Table 7.15 Specification Checklist (Mechanical Design)

6.6 Steps 4 to 7: fabrication, manufacturer’s test-run, installation and commissioning

(1) Step 4: Fabrication

In this step, the equipment is fabricated in accordance with the detailed design. The principal dimensions and progress against schedule should be checked at intermediate stages in order to raise the reliability of the fabrication process.

(2) Step 5: Manufacturer’s test-run

In this step, the manufacturer tests the equipment under load. Problems identified up to and including Step 4 are solved, and fresh issues are identified and measures taken to eliminate them before the equipment is delivered. In short, every effort is made to ensure that no trouble will arise once the equipment has been set up at its final destination.

Particular attention should be given to making sure (using checksheets) that the MP information on the Common Specifications Sheet has all been incorporated into the equipment. It is very helpful to have operators and maintenance technicians participate in the process at this stage.

(3) Step 6: Installation

The managers, supervisors and other key personnel in the department that will be using the equipment should now be consulted regarding the installation schedule, and any necessary adjustments should be made. The reliability of installation should also be raised by checking the equipment carefully against the design diagrams as it is being installed.

The test-run is then carried out in cooperation with the key personnel. Careful checks are made to ensure that the design requirements have actually been met, and remaining problems are identified and corrected. Products are produced on a test basis, and checked to see whether they come up to quality targets. The equipment is also evaluated to see whether its parameters meet their target values. Manufacturing conditions and work standardisation will need to be given careful consideration ahead of time.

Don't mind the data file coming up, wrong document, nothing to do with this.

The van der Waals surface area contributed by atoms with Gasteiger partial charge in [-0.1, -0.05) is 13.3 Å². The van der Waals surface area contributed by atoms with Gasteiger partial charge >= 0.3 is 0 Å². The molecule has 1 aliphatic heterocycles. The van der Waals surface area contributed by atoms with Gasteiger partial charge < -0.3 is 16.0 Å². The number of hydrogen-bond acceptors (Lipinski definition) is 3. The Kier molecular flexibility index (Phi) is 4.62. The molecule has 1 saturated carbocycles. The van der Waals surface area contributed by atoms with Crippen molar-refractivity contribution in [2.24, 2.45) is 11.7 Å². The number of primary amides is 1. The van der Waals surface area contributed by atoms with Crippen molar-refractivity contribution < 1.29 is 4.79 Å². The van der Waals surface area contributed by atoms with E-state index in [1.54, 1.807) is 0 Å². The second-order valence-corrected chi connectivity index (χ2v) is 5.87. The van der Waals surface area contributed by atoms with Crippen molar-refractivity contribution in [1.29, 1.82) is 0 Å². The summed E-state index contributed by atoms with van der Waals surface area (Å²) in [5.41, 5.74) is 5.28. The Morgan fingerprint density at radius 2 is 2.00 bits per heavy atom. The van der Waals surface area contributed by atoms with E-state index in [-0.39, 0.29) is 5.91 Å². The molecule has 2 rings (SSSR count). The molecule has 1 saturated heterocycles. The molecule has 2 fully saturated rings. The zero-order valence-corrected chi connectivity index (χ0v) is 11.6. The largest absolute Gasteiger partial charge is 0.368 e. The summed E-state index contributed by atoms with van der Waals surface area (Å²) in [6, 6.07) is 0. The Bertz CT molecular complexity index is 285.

(4) Step 7: Commissioning

At this step, the production department takes over and monitors the process capability while manufacturing the product.

If equipment problems have already been comprehensively addressed and corrected, they are not carried over to this stage, so vertical startup can be achieved and the equipment can attain 100% of the target values on the basic specifications sheet within a relatively short commissioning period.

(5) Recording problems detected in the period from intermediate inspection to test-run, and during commissioning

Details of all the equipment problems discovered should be recorded, their causes identified, countermeasures devised and implemented, and the results assessed. Figure 7.34 shows a typical record of this process. Such problems arise because of failure to build one hundred percent quality into the equipment at a previous stage of the Early Management process, so it is important to work out how to stop the same problems from happening again, and find ways of improving the Early Management system.

Figure 7.35 is a typical commissioning control flowchart. Its first striking feature is that several departments work together to carry out the commissioning, with clearly- demarcated roles allocated to the department that will be using the equipment, and to the maintenance and planning (or design) departments. Commissioning control is the point at which design, operation and maintenance meet, so a system of this sort is obviously essential if the process is to run smoothly. The second striking feature of this example is that the initiation and termination of commissioning control are clearly defined. The parameters for deciding whether to terminate or continue commissioning control (such as production capacity, stoppage frequency, stoppage severity and defect rate) are specified when commissioning control is initiated.

Finally, Figure 7.36 shows a typical Commissioning Control Notification Sheet.

Figure 7.35 Flow Diagram for Commissioning Control

Figure 7.36 A Typical Commissioning Control Initiation and Termination Notice

Chapter 8. Quality Maintenance. Part 1